The output is an integer that gives the default limit for the number of internal matching function calls in a pcre_exec() execution. Further details are given with pcre_exec() below.
  PCRE_CONFIG_MATCH_LIMIT_RECURSION
The output is an integer that gives the default limit for the depth of recursion when calling the internal matching function in a pcre_exec() execution. Further details are given with pcre_exec() below.
  PCRE_CONFIG_STACKRECURSE
The output is an integer that is set to one if internal recursion when running pcre_exec() is implemented by recursive function calls that use the stack to remember their state. This is the usual way that PCRE is compiled. The output is zero if PCRE was compiled to use blocks of data on the heap instead of recursive function calls. In this case, pcre_stack_malloc and pcre_stack_free are called to manage memory blocks on the heap, thus avoiding the use of the stack.


COMPILING A PATTERN

pcre *pcre_compile(const char *pattern, int options, const char **errptr, int *erroffset, const unsigned char *tableptr); pcre *pcre_compile2(const char *pattern, int options, int *errorcodeptr, const char **errptr, int *erroffset, const unsigned char *tableptr);

Either of the functions pcre_compile() or pcre_compile2() can be called to compile a pattern into an internal form. The only difference between the two interfaces is that pcre_compile2() has an additional argument, errorcodeptr, via which a numerical error code can be returned.

The pattern is a C string terminated by a binary zero, and is passed in the pattern argument. A pointer to a single block of memory that is obtained via pcre_malloc is returned. This contains the compiled code and related data. The pcre type is defined for the returned block; this is a typedef for a structure whose contents are not externally defined. It is up to the caller to free the memory (via pcre_free) when it is no longer required.

Although the compiled code of a PCRE regex is relocatable, that is, it does not depend on memory location, the complete pcre data block is not fully relocatable, because it may contain a copy of the tableptr argument, which is an address (see below).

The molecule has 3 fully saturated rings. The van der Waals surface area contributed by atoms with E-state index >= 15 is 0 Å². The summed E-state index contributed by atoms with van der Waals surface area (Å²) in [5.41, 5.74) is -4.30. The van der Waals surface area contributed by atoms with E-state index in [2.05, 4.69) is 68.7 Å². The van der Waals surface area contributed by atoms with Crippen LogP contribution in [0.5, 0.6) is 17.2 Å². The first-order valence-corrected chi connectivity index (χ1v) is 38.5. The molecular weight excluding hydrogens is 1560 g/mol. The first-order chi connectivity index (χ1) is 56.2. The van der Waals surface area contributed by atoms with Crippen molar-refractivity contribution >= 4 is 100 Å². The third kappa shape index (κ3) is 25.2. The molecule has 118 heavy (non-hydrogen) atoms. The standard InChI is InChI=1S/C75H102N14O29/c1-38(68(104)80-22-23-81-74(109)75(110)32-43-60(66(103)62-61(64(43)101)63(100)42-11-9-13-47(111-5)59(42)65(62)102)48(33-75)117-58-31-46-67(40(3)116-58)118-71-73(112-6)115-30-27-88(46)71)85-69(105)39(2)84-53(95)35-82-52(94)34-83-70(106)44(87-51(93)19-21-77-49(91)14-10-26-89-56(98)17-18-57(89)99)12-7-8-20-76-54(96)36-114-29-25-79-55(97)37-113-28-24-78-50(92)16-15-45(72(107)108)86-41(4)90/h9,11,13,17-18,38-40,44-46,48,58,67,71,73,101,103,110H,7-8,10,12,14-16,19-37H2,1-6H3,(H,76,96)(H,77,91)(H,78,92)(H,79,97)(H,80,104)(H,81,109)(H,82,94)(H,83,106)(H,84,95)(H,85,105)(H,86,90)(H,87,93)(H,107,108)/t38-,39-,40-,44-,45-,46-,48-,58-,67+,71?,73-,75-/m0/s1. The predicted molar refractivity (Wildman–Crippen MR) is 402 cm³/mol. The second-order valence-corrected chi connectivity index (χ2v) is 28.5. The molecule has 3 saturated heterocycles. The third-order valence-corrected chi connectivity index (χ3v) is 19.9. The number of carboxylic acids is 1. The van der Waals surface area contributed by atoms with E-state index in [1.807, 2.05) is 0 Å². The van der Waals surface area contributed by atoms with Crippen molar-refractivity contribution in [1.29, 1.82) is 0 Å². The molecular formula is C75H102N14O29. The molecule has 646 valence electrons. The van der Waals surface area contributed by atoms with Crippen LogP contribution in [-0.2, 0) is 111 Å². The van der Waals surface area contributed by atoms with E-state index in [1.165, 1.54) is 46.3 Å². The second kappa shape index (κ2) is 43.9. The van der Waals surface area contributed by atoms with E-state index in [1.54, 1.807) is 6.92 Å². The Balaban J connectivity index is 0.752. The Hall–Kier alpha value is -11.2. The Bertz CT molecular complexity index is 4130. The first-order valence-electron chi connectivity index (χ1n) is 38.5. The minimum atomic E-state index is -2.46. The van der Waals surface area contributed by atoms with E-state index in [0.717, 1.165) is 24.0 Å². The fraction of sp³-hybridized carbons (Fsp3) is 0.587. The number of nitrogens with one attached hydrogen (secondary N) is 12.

The options argument contains various bit settings that affect the compilation. It should be zero if no options are required. The available options are described below. Some of them, in particular, those that are compatible with Perl, can also be set and unset from within the pattern (see the detailed description in the pcrepattern documentation). For these options, the contents of the options argument specifies their initial settings at the start of compilation and execution. The PCRE_ANCHORED and PCRE_NEWLINE_xxx options can be set at the time of matching as well as at compile time.

If errptr is NULL, pcre_compile() returns NULL immediately. Otherwise, if compilation of a pattern fails, pcre_compile() returns NULL, and sets the variable pointed to by errptr to point to a textual error message. This is a static string that is part of the library. You must not try to free it. The offset from the start of the pattern to the character where the error was discovered is placed in the variable pointed to by erroffset, which must not be NULL. If it is, an immediate error is given.

If pcre_compile2() is used instead of pcre_compile(), and the errorcodeptr argument is not NULL, a non-zero error code number is returned via this argument in the event of an error. This is in addition to the textual error message. Error codes and messages are listed below.

If the final argument, tableptr, is NULL, PCRE uses a default set of character tables that are built when PCRE is compiled, using the default C locale. Otherwise, tableptr must be an address that is the result of a call to pcre_maketables(). This value is stored with the compiled pattern, and used again by pcre_exec(), unless another table pointer is passed to it. For more discussion, see the section on locale support below.

This code fragment shows a typical straightforward call to pcre_compile():

  pcre *re;
  const char *error;
  int erroffset;
  re = pcre_compile(
    "^A.*Z",          /* the pattern */
    0,                /* default options */
    &error,           /* for error message */
    &erroffset,       /* for error offset */
    NULL);            /* use default character tables */
The following names for option bits are defined in the pcre.h header file:
  PCRE_ANCHORED
If this bit is set, the pattern is forced to be "anchored", that is, it is constrained to match only at the first matching point in the string that is being searched (the "subject string"). This effect can also be achieved by appropriate constructs in the pattern itself, which is the only way to do it in Perl.
  PCRE_AUTO_CALLOUT
If this bit is set, pcre_compile() automatically inserts callout items, all with number 255, before each pattern item. For discussion of the callout facility, see the pcrecallout documentation.
  PCRE_CASELESS